"Kern County residents are inviolate," said Ryan. "Anybody comes up here and burgles in Kern County, we take pretty seriously."

The prosecutor said he gave Silva two choices: take the 11 years now and go back to prison, where your sentence is reduced by one day for every day served, or wait in jail for a court date, earning one day's credit for every two days served.

In March, Silva pleaded guilty and was sentenced to 11 years. Kern County Superior Court Judge Arthur E. Wallace ordered that the sentence be served consecutively. That means that as soon as Silva finishes his Los Angeles sentence, he will have to serve time for his conviction in Kern County.

Peters, the Los Angeles County prosecutor, said he could not remember Silva's case in detail but had an explanation for why he enhanced Silva's sentence by one year instead of five for his previous burglary conviction.

"Sometimes, we don't get the records in time," Peters said. "If we don't have proof of the prior (offense) in the file at the time we're ready to go, it is assumed that the prior is second-degree, and you can only get a one-year enhancement on second-degree burglary."

Why didn't Peters ask for a postponement to check Imperial County's records, which would have confirmed that Silva had, in fact, been convicted of first-degree burglary?

"Look," Peters said, "I may be doing 20 cases that day. This way, it clears the case out of the system at an earlier stage and allows us to concentrate on other ones."

There are many others who believe that the speed with which a sentence is imposed often is more important than its length.

"The severity of the punishment is secondary to the timeliness and certainty of the sentence," said Los Angeles County Sheriff Sherman Block. "The greater deterrent is punishment that is swift and sure."

Swift prosecution also helps reduce the backlog of those awaiting sentencing, Block and others point out, and that in turn ensures that there will be room in jail for new inmates.

To combat jail crowding, Los Angeles County judges have adopted deadlines and implemented programs to streamline sentencing. Records indicate some success: in 1987, it took 65 days on average to adjudicate a criminal case in Superior Court; last year, the average dropped to 49 days.

Some of the court's recent innovations, however, have resulted in shorter sentences for many convicted criminals.

For example, defendants who are on probation when arrested for new crimes frequently are not charged with those crimes. "In lieu of" prosecution, the defendants simply are charged with having violated the terms of their probations.

It generally takes less time and effort to revoke probation than to pursue the new crime in court, according to attorneys and judges.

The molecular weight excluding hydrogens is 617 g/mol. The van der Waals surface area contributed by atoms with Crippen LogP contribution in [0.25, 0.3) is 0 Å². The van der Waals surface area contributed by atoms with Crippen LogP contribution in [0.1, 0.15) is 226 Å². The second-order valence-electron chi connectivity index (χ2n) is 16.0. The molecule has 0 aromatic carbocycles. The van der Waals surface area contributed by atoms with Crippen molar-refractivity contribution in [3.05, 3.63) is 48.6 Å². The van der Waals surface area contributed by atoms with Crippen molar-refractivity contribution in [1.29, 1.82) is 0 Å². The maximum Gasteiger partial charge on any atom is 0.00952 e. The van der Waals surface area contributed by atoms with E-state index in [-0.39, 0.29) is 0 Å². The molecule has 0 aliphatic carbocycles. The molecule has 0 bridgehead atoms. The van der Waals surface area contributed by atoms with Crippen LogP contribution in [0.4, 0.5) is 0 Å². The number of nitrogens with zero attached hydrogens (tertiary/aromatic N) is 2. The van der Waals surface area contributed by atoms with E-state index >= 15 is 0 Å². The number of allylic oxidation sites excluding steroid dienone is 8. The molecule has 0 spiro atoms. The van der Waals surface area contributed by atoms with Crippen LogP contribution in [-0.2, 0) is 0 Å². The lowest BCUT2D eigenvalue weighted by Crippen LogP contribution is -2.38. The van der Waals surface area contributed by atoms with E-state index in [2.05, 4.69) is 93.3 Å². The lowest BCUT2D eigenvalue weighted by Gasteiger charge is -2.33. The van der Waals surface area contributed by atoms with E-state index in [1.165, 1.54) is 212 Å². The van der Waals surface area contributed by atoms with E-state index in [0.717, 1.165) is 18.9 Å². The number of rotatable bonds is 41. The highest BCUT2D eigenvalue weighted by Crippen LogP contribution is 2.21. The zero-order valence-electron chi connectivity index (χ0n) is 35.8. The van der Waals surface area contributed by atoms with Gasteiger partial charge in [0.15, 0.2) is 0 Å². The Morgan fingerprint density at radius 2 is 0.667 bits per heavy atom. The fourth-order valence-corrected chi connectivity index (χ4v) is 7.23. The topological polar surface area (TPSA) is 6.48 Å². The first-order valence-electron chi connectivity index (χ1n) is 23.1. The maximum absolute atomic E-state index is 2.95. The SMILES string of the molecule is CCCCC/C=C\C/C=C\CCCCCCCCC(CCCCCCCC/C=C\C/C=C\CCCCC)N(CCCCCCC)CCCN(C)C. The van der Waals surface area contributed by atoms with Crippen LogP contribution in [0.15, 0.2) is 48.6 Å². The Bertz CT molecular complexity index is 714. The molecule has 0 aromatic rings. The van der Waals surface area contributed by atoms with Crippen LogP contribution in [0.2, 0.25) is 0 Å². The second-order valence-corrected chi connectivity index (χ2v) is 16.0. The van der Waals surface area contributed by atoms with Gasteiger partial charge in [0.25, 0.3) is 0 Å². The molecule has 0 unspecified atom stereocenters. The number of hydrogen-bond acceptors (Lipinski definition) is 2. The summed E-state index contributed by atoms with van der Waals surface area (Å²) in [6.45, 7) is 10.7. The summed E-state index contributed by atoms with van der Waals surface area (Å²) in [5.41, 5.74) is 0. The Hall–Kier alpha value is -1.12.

About 100 "in lieu of" probation violations are filed each month at the Criminal Courts Building downtown, county figures indicate.

Prosecutors say that they pursue probation violations only when the punishment would be the same or greater than that which would result if new charges were filed.

"It's become a very good tool," said David A. Horowitz, the supervising criminal judge of Los Angeles County Superior Court.

Horowitz said that 74% of 927 defendants whose probations were revoked last year in lieu of prosecution were sent to prison.

Of 44 "in lieu of" cases studied this year by The Times, half resulted in defendants going to prison, and only one received a maximum three-year sentence. The other half went to jail and got probation again.

Probation officials and others contend that the practice sometimes offers leniency to criminals.

"It's a freebie," said Deputy Probation Officer Mark Cutler, "no matter how you look at it."

The case of Timothy Jenkins, 23, serves as an example.

In April, 1989, the convicted drug dealer and robber was released from prison after serving about a year on a cocaine charge. He promptly escaped from a work furlough program.

Arrested again in July, 1989, on yet another drug sales charge, he remained in jail until December, when he agreed to plead guilty and was granted three years probation on the condition that he spend the first year in jail. He was given credit for 238 days of jail time already served, and was out in less than two months.

On April 5, 1990, Jenkins forced open the door of a residential hotel room in downtown Los Angeles and robbed Clarabelle Basicillo, 58, of $54. Basicillo, who can neither speak nor hear and is confined to a wheelchair, could do nothing to stop him.

Jenkins eventually was arrested for robbing Basicillo. But "in the interests of judicial economy," court records show, the district attorney's office declined to charge him with robbery, which is punishable by up to five years in prison. Jenkins instead was accused of having violated his probation.

He admitted that he had violated probation and in June was sentenced by Superior Court Judge Ito to three years in prison--the maximum for escape. Ito also credited Jenkins with 489 days already served.

Jenkins will spend about 10 months in prison.

"The system is too busy with horrendous crimes to spend much time bothering with the lesser ones," observed defense attorney Louis Sepe. "In the scheme of things, especially down at the Criminal Courts Building, these kinds of crimes are a pretty low priority."

That dictum may be particularly evident when the prosecution's case is weak, lawyers on both sides agree. Rather than risk losing a case at trial, The Times found, prosecutors commonly negotiate agreements that let defendants avoid additional time in custody.

Case in point: parolee Reginald Earl Cooper, 32, whom Sepe recently represented in court.

Cooper was arrested Feb. 11 in South-Central Los Angeles after breaking into a back-yard storage shed and stealing a small television.

The district attorney's office charged him with first-degree burglary, which carries a mandatory prison term. To that charge the district attorney added two special allegations of one year each because Cooper had been to prison twice before.